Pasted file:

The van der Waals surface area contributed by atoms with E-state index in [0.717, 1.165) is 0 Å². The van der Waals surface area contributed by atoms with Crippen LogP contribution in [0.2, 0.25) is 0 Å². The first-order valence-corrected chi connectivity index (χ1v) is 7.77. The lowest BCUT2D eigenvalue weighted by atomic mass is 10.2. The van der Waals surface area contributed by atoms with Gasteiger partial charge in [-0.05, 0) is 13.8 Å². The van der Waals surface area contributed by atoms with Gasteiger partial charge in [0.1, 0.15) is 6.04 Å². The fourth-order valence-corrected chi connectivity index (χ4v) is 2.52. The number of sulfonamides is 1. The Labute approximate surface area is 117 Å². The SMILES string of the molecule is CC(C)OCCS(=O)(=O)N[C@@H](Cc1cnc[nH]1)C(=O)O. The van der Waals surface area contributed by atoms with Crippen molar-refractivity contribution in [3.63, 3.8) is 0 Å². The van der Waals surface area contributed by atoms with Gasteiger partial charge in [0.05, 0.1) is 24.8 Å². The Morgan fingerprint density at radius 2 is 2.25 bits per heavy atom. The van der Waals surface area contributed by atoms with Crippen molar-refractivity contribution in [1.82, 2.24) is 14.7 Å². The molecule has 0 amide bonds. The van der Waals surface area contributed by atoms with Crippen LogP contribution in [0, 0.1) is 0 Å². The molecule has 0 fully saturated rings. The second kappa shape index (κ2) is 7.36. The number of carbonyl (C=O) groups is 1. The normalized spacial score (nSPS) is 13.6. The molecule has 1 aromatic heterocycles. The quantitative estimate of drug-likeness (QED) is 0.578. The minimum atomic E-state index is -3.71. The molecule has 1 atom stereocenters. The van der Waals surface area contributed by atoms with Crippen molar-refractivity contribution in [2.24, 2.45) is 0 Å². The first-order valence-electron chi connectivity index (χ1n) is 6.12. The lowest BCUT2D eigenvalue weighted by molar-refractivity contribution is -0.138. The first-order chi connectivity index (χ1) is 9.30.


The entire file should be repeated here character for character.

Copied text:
The van der Waals surface area contributed by atoms with E-state index in [0.717, 1.165) is 0 Å². The van der Waals surface area contributed by atoms with Crippen LogP contribution in [0.2, 0.25) is 0 Å². The first-order valence-corrected chi connectivity index (χ1v) is 7.77. The lowest BCUT2D eigenvalue weighted by atomic mass is 10.2. The van der Waals surface area contributed by atoms with Gasteiger partial charge in [-0.05, 0) is 13.8 Å². The van der Waals surface area contributed by atoms with Gasteiger partial charge in [0.1, 0.15) is 6.04 Å². The fourth-order valence-corrected chi connectivity index (χ4v) is 2.52. The number of sulfonamides is 1. The Labute approximate surface area is 117 Å². The SMILES string of the molecule is CC(C)OCCS(=O)(=O)N[C@@H](Cc1cnc[nH]1)C(=O)O. The van der Waals surface area contributed by atoms with Crippen molar-refractivity contribution in [3.63, 3.8) is 0 Å². The van der Waals surface area contributed by atoms with Gasteiger partial charge in [0.05, 0.1) is 24.8 Å². The Morgan fingerprint density at radius 2 is 2.25 bits per heavy atom. The van der Waals surface area contributed by atoms with Crippen molar-refractivity contribution in [1.82, 2.24) is 14.7 Å². The molecule has 0 amide bonds. The van der Waals surface area contributed by atoms with Crippen LogP contribution in [0, 0.1) is 0 Å². The molecule has 0 fully saturated rings. The second kappa shape index (κ2) is 7.36. The number of carbonyl (C=O) groups is 1. The normalized spacial score (nSPS) is 13.6. The molecule has 1 aromatic heterocycles. The quantitative estimate of drug-likeness (QED) is 0.578. The minimum atomic E-state index is -3.71. The molecule has 1 atom stereocenters. The van der Waals surface area contributed by atoms with Crippen molar-refractivity contribution in [2.24, 2.45) is 0 Å². The first-order valence-electron chi connectivity index (χ1n) is 6.12. The lowest BCUT2D eigenvalue weighted by molar-refractivity contribution is -0.138. The first-order chi connectivity index (χ1) is 9.30.